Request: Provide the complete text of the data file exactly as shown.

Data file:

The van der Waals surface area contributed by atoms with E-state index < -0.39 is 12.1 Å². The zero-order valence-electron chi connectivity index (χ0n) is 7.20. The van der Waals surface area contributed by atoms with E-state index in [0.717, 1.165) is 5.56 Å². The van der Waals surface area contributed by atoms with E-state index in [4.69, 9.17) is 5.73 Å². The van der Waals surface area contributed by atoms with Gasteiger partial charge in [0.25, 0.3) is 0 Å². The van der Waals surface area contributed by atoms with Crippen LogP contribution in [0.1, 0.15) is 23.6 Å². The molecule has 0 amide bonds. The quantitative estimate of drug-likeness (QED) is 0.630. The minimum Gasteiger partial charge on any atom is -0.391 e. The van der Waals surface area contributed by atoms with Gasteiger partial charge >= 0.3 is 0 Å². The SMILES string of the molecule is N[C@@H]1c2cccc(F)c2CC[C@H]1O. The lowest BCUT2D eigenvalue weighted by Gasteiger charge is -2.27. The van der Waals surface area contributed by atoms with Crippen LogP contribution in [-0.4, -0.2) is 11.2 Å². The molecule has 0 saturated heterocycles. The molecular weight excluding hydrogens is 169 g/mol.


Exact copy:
The van der Waals surface area contributed by atoms with E-state index < -0.39 is 12.1 Å². The zero-order valence-electron chi connectivity index (χ0n) is 7.20. The van der Waals surface area contributed by atoms with E-state index in [0.717, 1.165) is 5.56 Å². The van der Waals surface area contributed by atoms with E-state index in [4.69, 9.17) is 5.73 Å². The van der Waals surface area contributed by atoms with Gasteiger partial charge in [0.25, 0.3) is 0 Å². The van der Waals surface area contributed by atoms with Crippen LogP contribution in [0.1, 0.15) is 23.6 Å². The molecule has 0 amide bonds. The quantitative estimate of drug-likeness (QED) is 0.630. The minimum Gasteiger partial charge on any atom is -0.391 e. The van der Waals surface area contributed by atoms with Gasteiger partial charge >= 0.3 is 0 Å². The SMILES string of the molecule is N[C@@H]1c2cccc(F)c2CC[C@H]1O. The lowest BCUT2D eigenvalue weighted by Gasteiger charge is -2.27. The van der Waals surface area contributed by atoms with Crippen LogP contribution in [-0.4, -0.2) is 11.2 Å². The molecule has 0 saturated heterocycles. The molecular weight excluding hydrogens is 169 g/mol.